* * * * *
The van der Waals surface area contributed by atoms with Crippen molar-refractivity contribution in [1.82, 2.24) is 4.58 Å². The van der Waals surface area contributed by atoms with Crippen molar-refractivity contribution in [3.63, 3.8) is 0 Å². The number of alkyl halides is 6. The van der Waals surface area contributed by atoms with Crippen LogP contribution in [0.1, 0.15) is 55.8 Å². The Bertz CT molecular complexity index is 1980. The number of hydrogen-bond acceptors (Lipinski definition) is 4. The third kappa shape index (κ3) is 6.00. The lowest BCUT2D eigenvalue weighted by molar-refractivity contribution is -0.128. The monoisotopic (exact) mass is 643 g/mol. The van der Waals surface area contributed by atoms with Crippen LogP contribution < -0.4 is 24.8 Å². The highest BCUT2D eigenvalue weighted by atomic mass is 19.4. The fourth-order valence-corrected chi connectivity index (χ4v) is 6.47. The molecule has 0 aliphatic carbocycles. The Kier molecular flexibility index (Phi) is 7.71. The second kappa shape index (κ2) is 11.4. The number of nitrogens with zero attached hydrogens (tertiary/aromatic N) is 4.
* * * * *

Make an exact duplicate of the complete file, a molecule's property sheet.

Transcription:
The van der Waals surface area contributed by atoms with Crippen molar-refractivity contribution in [1.82, 2.24) is 4.58 Å². The van der Waals surface area contributed by atoms with Crippen molar-refractivity contribution in [3.63, 3.8) is 0 Å². The number of alkyl halides is 6. The van der Waals surface area contributed by atoms with Crippen LogP contribution in [0.1, 0.15) is 55.8 Å². The Bertz CT molecular complexity index is 1980. The number of hydrogen-bond acceptors (Lipinski definition) is 4. The third kappa shape index (κ3) is 6.00. The lowest BCUT2D eigenvalue weighted by molar-refractivity contribution is -0.128. The monoisotopic (exact) mass is 643 g/mol. The van der Waals surface area contributed by atoms with Crippen LogP contribution < -0.4 is 24.8 Å². The highest BCUT2D eigenvalue weighted by atomic mass is 19.4. The fourth-order valence-corrected chi connectivity index (χ4v) is 6.47. The molecule has 0 aliphatic carbocycles. The Kier molecular flexibility index (Phi) is 7.71. The second kappa shape index (κ2) is 11.4. The number of nitrogens with zero attached hydrogens (tertiary/aromatic N) is 4.